Dissecting the default mode network: direct structural evidence on the morphology and axonal connectivity of the fifth component of the cingulum bundle

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  • 1 Athens Microneurosurgery Laboratory, Evangelismos Hospital, Athens;
  • 2 Department of Neurosurgery, National and Kapodistrian University of Athens;
  • 3 Department of Anatomy, Medical School, National and Kapodistrian University of Athens;
  • 4 Hellenic Center for Neurosurgical Research, “Petros Kokkalis,” Athens, Greece;
  • 5 Department of Neurosurgery, Toronto Western Hospital, University Health Network, Toronto, Ontario, Canada;
  • 6 Department of Neurosurgery, NYU School of Medicine, New York, New York;
  • 7 Departments of Radiology and
  • 8 Neurosurgery, School of Medicine, University of Thessaly, Larisa, Greece;
  • 9 Department of Neurosurgery, Mount Sinai Union Square, New York; and
  • 10 Department of Neurosurgery, Icahn School of Medicine at Mount Sinai, New York, New York
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OBJECTIVE

Although a growing body of data support the functional connectivity between the precuneus and the medial temporal lobe during states of resting consciousness as well as during a diverse array of higher-order functions, direct structural evidence on this subcortical circuitry is scarce. Here, the authors investigate the very existence, anatomical consistency, morphology, and spatial relationships of the cingulum bundle V (CB-V), a fiber tract that has been reported to reside close to the inferior arm of the cingulum (CingI).

METHODS

Fifteen normal, formalin-fixed cerebral hemispheres from adults were treated with Klingler’s method and subsequently investigated through the fiber microdissection technique in a medial to lateral direction.

RESULTS

A distinct group of fibers is invariably identified in the subcortical territory of the posteromedial cortex, connecting the precuneus and the medial temporal lobe. This tract follows the trajectory of the parietooccipital sulcus in a close spatial relationship with the CingI and the sledge runner fasciculus. It extends inferiorly to the parahippocampal place area and retrosplenial complex area, followed by a lateral curve to terminate toward the fusiform face area (Brodmann area [BA] 37) and lateral piriform area (BA35). Taking into account the aforementioned subcortical architecture, the CB-V allegedly participates as a major subcortical stream within the default mode network, possibly subserving the transfer of multimodal cues relevant to visuospatial, facial, and mnemonic information to the precuneal hub. Although robust clinical evidence on the functional role of this stream is lacking, the modern neurosurgeon should be aware of this tract when manipulating cerebral areas en route to lesions residing in or around the ventricular trigone.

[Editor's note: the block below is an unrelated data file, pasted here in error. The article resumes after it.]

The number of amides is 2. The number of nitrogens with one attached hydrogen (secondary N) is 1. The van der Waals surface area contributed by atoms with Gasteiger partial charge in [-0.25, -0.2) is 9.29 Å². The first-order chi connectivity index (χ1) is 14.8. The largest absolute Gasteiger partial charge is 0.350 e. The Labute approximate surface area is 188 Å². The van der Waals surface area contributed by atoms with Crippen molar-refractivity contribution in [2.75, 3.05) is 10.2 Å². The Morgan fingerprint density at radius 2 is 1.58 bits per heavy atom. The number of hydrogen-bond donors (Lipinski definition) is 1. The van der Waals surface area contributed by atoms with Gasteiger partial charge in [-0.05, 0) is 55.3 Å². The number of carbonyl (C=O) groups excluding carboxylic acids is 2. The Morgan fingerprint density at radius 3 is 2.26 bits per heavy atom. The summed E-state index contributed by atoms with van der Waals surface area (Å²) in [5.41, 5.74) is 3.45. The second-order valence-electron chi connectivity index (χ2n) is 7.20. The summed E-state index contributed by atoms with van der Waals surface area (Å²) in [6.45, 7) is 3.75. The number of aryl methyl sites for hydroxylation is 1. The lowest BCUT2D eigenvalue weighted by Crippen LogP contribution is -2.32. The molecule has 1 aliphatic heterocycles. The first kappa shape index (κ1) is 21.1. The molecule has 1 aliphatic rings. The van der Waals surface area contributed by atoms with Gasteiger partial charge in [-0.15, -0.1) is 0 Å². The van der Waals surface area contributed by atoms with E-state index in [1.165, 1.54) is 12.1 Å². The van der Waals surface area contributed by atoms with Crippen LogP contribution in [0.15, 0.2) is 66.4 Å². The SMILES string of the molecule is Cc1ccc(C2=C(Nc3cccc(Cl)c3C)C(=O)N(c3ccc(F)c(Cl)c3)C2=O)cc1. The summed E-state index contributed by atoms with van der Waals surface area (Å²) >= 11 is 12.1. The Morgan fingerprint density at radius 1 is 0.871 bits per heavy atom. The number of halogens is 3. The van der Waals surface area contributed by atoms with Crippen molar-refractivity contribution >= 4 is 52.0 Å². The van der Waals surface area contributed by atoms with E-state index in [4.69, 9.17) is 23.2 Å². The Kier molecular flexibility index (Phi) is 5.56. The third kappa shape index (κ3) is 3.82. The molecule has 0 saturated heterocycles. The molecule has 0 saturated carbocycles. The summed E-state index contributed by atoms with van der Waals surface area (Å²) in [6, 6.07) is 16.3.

CONCLUSIONS

Through the fiber microdissection technique, the authors were able to provide original, direct structural evidence on the existence, morphology, axonal connectivity, and correlative anatomy of what proved to be a discrete white matter pathway, previously described as the CB-V, connecting the precuneus and medial temporal lobe.

ABBREVIATIONS BA = Brodmann area; CB-V = cingulum bundle V; CingI = inferior arm of the cingulum; CTTP = contralateral interhemispheric transfalcine transprecuneus approach; DMN = default mode network; FFA = fusiform face area; FrM = forceps major; ILF = inferior longitudinal fasciculus; POS = parietooccipital sulcus; PPA = parahippocampal place area; RSC = retrosplenial cortex; Slg = sledge runner fasciculus; STTS = supracerebellar transtentorial transcollateral sulcus.

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Contributor Notes

Correspondence Christos Koutsarnakis: Evangelismos Hospital, National and Kapodistrian University of Athens, Greece. ckouts@hotmail.co.uk.

INCLUDE WHEN CITING Published online April 24, 2020; DOI: 10.3171/2020.2.JNS193177.

Disclosures Dr. Hadjipanayis is a consultant for Synaptive and receives royalties from NX Development Corp.

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